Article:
Microsoft, Google Sign On To OpenID

Additional security concerns accompany the technology

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A single sign-on system run by OpenID gained a few powerful tech companies for its board.

OpenID should start gaining critical mass with the Internet-using public, now that several major Internet and tech players have latched on to the project. Google, IBM, Microsoft, Verisign, and Yahoo all joined the OpenID board as its first directors, the project disclosed today.

“The community has expanded quickly since the inception of the foundation, and these companies will help bring OpenID into the mainstream markets,” Bill Washburn, executive director for the OpenID Foundation, said in today’s announcement.

Through the use of OpenID as a single sign-on method, people don’t need to use multiple logins at the various websites they visit. One OpenID login gets them in the virtual front door, wherever it is supported online.

OpenID is a free, open source technology. Any site that wishes to implement it may do so; today’s announcement said over 10,000 sites and about 350 million OpenID-enabled URLs exist online.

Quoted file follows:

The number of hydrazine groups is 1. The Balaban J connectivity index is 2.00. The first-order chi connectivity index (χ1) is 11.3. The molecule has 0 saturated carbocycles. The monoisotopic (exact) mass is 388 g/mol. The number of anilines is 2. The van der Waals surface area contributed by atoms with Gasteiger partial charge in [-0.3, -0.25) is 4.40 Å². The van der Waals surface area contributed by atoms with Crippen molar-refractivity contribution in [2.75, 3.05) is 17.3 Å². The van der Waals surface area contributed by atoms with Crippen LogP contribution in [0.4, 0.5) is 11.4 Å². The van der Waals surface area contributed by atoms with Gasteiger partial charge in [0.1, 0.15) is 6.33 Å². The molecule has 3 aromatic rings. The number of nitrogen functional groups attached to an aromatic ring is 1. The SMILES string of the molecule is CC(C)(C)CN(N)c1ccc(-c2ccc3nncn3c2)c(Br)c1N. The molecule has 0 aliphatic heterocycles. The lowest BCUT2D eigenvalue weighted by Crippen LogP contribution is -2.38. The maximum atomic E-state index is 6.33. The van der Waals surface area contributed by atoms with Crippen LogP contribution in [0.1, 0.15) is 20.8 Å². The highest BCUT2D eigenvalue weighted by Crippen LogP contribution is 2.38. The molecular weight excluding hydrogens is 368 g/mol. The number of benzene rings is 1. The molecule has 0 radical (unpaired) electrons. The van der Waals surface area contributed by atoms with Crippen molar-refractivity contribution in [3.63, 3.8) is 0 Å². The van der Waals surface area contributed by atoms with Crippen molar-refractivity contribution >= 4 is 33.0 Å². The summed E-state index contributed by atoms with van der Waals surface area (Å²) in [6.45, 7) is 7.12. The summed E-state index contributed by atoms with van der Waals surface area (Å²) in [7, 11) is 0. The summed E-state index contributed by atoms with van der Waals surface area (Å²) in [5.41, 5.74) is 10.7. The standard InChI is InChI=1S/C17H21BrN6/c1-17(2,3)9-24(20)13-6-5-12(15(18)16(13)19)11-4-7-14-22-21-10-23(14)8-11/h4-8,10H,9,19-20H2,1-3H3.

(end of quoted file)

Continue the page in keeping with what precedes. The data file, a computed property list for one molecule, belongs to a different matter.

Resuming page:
Security pros find the challenge in security a balancing act between safety and convenience. We like the philosophy of OpenID, but we see some issues with it. For one, OpenID will be as secure for someone as they keep their login.

If it’s placed on a sticky note and stuck on a monitor, one malicious person seeing it compromises the whole security model. When someone adds a second factor to OpenID, like a separate authentication token to generate a one-time code, we will be a lot more approving of OpenID.

Analysts at TBR raised security concerns as well. A single fake OpenID provider site could phish credentials from multiple sites using it to authenticate the sign-on. This possibility places the burden of verifying providers on the end-user.

The combined capabilities of OpenID’s new board should be able to help address that and other potential problems with the system. You can bet the bad guys out there will provide plenty of challenges along the way.

Microsoft, Google Sign On To OpenID
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    I wouldn’t support it for banking, but for common online profiles like social networks or blog sites, it’s great

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